Prior to seeing the Vestmanna Sea Cliffs, the boat passed a ghost town, literally. Slættanes is an abandoned town with the last inhabitants living in these homes in 1965. The boat slowly sailed past the village while the morning mist lifted.

IMG_3200

Bøur | Vagar

Before landing in Gásadalur, there is a town called Bøur. With a population of 75, the population has slowly grown from its ancient roots since 1350AD. On the way to Gásadalur, I was fortunate to have a guide that was knowledgeable about the histories of Gásadalur – and he also had a wonderful sense of humor, he mentioned that all the sheep can pronounce the town of “Booouuur.”

DSC04901

Gásadalur

Gásadalur has a population of 18 – the same number of islands within the Faroe Islands. Prior to 2006, those who live in Gásadalur and the postman (who made a trek three times a week, rain or shine to the village) had to hike close to 2 miles over a steep and windswept mountain. Let’s not mention the sheep that call those trails their own. Now, Gásadalur is a paradise within reach, after 2006, a subsea tunnel was blasted through the mountain – there is now a one lane tunnel that provides access to those who live in Gásadalur and those who just wants to set their eyes on paradise.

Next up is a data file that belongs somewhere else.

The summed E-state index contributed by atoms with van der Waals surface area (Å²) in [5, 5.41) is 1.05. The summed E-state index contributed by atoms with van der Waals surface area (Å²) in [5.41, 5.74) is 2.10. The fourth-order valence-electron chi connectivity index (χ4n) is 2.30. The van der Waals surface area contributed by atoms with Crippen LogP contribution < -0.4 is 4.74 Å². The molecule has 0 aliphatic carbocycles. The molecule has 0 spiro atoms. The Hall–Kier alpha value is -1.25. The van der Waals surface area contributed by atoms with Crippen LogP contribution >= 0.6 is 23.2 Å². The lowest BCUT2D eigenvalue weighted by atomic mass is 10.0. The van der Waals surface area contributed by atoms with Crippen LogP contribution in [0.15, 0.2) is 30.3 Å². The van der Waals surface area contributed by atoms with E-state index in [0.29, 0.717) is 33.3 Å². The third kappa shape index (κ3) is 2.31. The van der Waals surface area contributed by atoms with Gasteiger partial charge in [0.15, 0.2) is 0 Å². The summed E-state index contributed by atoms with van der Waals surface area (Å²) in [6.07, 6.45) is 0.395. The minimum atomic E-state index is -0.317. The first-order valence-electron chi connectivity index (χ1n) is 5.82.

LRG_DSC05083

DSC05070

LRG_DSC05110

LRG_DSC05166

DSC05175

Tórshavn

Tórshavn loosely translates into “Thor’s Harbour” in Faroese and historically was the neutral meeting place of The Norse since 1825 AD. Although it is said the Celtic monks were probably the first settlers of the Faroes, it was the Vikings that created parliament. The peninsula, Tinganes, Faroese for parliament point, was thus created. Being the capital of the Faroes, it has the highest population of all the islands, more than half of the 50,000 Faroese reside in Tórshavn or its neighboring towns. There are homes that still stand at 500 years old with the traditional turf roofs – it’s quite windy on the islands, they need sturdier roof tops. Traditionally, locals welcome you with a cup of coffee and, if you’re lucky – a trampoline. They don’t expect you however to enjoy both simultaneously.